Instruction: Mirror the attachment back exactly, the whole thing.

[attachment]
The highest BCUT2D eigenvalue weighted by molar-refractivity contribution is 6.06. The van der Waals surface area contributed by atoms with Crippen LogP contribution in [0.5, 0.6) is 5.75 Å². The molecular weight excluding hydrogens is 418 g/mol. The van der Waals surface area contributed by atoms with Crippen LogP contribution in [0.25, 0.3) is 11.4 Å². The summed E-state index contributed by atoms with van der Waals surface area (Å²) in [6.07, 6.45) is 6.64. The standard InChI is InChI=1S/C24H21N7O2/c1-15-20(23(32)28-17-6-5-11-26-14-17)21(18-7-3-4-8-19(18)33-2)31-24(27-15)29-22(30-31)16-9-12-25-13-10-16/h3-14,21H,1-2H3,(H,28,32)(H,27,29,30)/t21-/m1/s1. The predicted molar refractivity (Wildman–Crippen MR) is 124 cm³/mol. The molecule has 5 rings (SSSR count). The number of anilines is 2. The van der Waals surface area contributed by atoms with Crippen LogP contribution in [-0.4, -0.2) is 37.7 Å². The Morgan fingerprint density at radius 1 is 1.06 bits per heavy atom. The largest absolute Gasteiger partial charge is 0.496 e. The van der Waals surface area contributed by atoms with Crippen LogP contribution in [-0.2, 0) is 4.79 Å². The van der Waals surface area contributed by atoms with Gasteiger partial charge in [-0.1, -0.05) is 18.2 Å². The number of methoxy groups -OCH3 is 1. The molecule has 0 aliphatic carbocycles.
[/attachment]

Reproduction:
The highest BCUT2D eigenvalue weighted by molar-refractivity contribution is 6.06. The van der Waals surface area contributed by atoms with Crippen LogP contribution in [0.5, 0.6) is 5.75 Å². The molecular weight excluding hydrogens is 418 g/mol. The van der Waals surface area contributed by atoms with Crippen LogP contribution in [0.25, 0.3) is 11.4 Å². The summed E-state index contributed by atoms with van der Waals surface area (Å²) in [6.07, 6.45) is 6.64. The standard InChI is InChI=1S/C24H21N7O2/c1-15-20(23(32)28-17-6-5-11-26-14-17)21(18-7-3-4-8-19(18)33-2)31-24(27-15)29-22(30-31)16-9-12-25-13-10-16/h3-14,21H,1-2H3,(H,28,32)(H,27,29,30)/t21-/m1/s1. The predicted molar refractivity (Wildman–Crippen MR) is 124 cm³/mol. The molecule has 5 rings (SSSR count). The number of anilines is 2. The van der Waals surface area contributed by atoms with Crippen LogP contribution in [-0.4, -0.2) is 37.7 Å². The Morgan fingerprint density at radius 1 is 1.06 bits per heavy atom. The largest absolute Gasteiger partial charge is 0.496 e. The van der Waals surface area contributed by atoms with Crippen LogP contribution in [-0.2, 0) is 4.79 Å². The van der Waals surface area contributed by atoms with Gasteiger partial charge in [-0.1, -0.05) is 18.2 Å². The number of methoxy groups -OCH3 is 1. The molecule has 0 aliphatic carbocycles.